The scientific, clinical and Regulatory communities are seeking interventions which are preventative in at-risk populations, mechanistically linked to risk factors via specific biomarkers and pathways and which have a causal impact on the clinical outcomes of disease status.

With individual partners able to undertake research both independently and collaboratively and with economies of scale, we would envisage public- and proprietary data that could result in numerous publications across high-quality peer reviewed Journals – preferably leading to subsequent academic and commercial collaboration between Partners using the data and IP.

Type 1 & 2 overlapping biology 1

A research proposal could integrate four main scientific and clinical themes: (a) the composition of the gut microbiota, (b) the status of the host immune system, (c) functional and multi-dimensional ‘omic biomarkers and (d) the whole-body physiological and clinical outcomes.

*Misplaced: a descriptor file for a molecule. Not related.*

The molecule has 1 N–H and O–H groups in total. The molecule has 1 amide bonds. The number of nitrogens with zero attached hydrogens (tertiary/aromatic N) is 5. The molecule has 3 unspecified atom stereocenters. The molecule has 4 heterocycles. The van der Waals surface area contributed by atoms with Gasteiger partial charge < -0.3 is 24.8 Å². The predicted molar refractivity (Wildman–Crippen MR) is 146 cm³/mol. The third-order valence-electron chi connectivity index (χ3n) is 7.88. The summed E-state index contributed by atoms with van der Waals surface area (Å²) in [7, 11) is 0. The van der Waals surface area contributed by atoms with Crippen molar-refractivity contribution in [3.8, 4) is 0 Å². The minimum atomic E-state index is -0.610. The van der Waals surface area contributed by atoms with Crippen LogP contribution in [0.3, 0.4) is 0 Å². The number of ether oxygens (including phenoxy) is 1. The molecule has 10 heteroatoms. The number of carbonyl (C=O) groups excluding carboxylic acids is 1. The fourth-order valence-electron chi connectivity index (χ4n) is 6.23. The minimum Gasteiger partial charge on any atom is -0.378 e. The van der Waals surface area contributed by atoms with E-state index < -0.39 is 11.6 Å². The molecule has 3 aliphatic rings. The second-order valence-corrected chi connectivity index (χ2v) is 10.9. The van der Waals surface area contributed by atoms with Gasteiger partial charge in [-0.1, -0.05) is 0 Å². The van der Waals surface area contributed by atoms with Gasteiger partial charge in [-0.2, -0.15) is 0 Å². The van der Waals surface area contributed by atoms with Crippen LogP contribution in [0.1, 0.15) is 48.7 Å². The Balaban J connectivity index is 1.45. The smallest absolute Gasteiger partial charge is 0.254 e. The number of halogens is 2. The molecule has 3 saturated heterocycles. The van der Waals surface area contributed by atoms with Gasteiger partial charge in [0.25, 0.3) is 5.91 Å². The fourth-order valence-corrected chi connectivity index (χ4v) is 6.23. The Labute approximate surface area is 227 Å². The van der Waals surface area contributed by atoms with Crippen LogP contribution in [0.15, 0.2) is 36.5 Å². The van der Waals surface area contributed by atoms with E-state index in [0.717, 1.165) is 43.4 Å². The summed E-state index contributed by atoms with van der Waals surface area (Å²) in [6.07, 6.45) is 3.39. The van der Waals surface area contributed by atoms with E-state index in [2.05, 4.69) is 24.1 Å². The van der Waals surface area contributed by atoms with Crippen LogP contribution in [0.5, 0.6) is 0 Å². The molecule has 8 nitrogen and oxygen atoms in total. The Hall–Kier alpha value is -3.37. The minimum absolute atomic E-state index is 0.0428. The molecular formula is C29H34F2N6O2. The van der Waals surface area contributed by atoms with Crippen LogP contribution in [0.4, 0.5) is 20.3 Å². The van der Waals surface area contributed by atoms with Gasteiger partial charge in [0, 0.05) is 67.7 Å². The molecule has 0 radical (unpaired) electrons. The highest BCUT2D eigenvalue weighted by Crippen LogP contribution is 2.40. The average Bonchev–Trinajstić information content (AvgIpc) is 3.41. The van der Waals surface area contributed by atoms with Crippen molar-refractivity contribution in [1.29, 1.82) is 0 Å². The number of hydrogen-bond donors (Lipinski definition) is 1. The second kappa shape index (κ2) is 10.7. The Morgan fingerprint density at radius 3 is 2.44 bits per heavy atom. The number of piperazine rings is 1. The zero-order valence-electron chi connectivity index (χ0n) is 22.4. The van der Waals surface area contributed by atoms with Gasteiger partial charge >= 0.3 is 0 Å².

A key component of these trials could incorporate an assessment of the physical gut barrier, the breakdown of which (“leaky gut”) may allow bacterial antigens to trigger of a pro-inflammatory immune state — and in turn contribute to the development of the disease(s) [4,6,8].

With a view to causation (vs. association), an assessment could be made of the potential for one or more pro/synbiotics to rebalance dysbiosis and potentially to ameliorate the clinical state [9]. A comprehensive set of biomarkers collected across all the major ‘omic and targeted analytical platforms could then analyzed to assess whether intervention leads to reversal in the proposed mechanistic pathways resulting in improved disease outcomes.

Biomarker Types